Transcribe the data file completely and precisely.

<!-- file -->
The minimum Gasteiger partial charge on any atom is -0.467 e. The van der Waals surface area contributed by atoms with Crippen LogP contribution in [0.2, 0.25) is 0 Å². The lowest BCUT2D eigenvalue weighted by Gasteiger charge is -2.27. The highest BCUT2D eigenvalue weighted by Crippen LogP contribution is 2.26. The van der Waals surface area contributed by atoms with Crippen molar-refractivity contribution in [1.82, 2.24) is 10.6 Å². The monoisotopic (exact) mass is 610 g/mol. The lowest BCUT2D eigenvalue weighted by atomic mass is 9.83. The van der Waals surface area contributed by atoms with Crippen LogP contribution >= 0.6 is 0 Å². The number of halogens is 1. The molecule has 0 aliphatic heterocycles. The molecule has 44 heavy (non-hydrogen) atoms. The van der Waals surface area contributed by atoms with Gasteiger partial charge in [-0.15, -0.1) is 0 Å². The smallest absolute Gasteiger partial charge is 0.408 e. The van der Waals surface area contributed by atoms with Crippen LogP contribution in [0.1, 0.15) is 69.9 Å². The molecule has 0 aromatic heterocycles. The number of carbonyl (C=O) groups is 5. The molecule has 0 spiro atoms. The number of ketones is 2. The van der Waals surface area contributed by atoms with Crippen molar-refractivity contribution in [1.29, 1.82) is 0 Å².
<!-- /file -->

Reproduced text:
The minimum Gasteiger partial charge on any atom is -0.467 e. The van der Waals surface area contributed by atoms with Crippen LogP contribution in [0.2, 0.25) is 0 Å². The lowest BCUT2D eigenvalue weighted by Gasteiger charge is -2.27. The highest BCUT2D eigenvalue weighted by Crippen LogP contribution is 2.26. The van der Waals surface area contributed by atoms with Crippen molar-refractivity contribution in [1.82, 2.24) is 10.6 Å². The monoisotopic (exact) mass is 610 g/mol. The lowest BCUT2D eigenvalue weighted by atomic mass is 9.83. The van der Waals surface area contributed by atoms with Crippen LogP contribution >= 0.6 is 0 Å². The number of halogens is 1. The molecule has 0 aliphatic heterocycles. The molecule has 44 heavy (non-hydrogen) atoms. The van der Waals surface area contributed by atoms with Gasteiger partial charge in [-0.15, -0.1) is 0 Å². The smallest absolute Gasteiger partial charge is 0.408 e. The van der Waals surface area contributed by atoms with Crippen LogP contribution in [0.1, 0.15) is 69.9 Å². The molecule has 0 aromatic heterocycles. The number of carbonyl (C=O) groups is 5. The molecule has 0 spiro atoms. The number of ketones is 2. The van der Waals surface area contributed by atoms with Crippen molar-refractivity contribution in [1.29, 1.82) is 0 Å².